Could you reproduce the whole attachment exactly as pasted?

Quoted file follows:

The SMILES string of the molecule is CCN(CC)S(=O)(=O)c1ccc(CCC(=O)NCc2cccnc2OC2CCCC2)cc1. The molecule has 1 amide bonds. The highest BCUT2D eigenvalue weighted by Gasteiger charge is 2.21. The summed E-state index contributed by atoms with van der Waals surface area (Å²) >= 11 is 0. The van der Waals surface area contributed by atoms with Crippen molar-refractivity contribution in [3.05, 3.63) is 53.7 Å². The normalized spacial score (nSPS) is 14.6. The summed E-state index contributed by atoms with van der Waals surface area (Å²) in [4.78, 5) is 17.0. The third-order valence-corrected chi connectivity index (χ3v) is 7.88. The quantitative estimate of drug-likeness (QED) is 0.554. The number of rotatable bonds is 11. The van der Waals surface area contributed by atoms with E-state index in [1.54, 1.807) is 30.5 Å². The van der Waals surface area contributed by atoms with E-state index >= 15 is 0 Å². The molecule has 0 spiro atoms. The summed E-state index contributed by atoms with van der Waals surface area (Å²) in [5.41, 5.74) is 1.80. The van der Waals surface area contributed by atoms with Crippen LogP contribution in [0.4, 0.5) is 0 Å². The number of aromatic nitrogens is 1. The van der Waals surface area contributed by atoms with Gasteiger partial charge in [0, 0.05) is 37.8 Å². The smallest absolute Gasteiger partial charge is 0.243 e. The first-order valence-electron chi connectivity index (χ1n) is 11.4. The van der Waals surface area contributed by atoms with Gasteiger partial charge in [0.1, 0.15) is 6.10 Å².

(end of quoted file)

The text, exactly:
The SMILES string of the molecule is CCN(CC)S(=O)(=O)c1ccc(CCC(=O)NCc2cccnc2OC2CCCC2)cc1. The molecule has 1 amide bonds. The highest BCUT2D eigenvalue weighted by Gasteiger charge is 2.21. The summed E-state index contributed by atoms with van der Waals surface area (Å²) >= 11 is 0. The van der Waals surface area contributed by atoms with Crippen molar-refractivity contribution in [3.05, 3.63) is 53.7 Å². The normalized spacial score (nSPS) is 14.6. The summed E-state index contributed by atoms with van der Waals surface area (Å²) in [4.78, 5) is 17.0. The third-order valence-corrected chi connectivity index (χ3v) is 7.88. The quantitative estimate of drug-likeness (QED) is 0.554. The number of rotatable bonds is 11. The van der Waals surface area contributed by atoms with E-state index in [1.54, 1.807) is 30.5 Å². The van der Waals surface area contributed by atoms with E-state index >= 15 is 0 Å². The molecule has 0 spiro atoms. The summed E-state index contributed by atoms with van der Waals surface area (Å²) in [5.41, 5.74) is 1.80. The van der Waals surface area contributed by atoms with Crippen LogP contribution in [0.4, 0.5) is 0 Å². The number of aromatic nitrogens is 1. The van der Waals surface area contributed by atoms with Gasteiger partial charge in [0, 0.05) is 37.8 Å². The smallest absolute Gasteiger partial charge is 0.243 e. The first-order valence-electron chi connectivity index (χ1n) is 11.4. The van der Waals surface area contributed by atoms with Gasteiger partial charge in [0.1, 0.15) is 6.10 Å².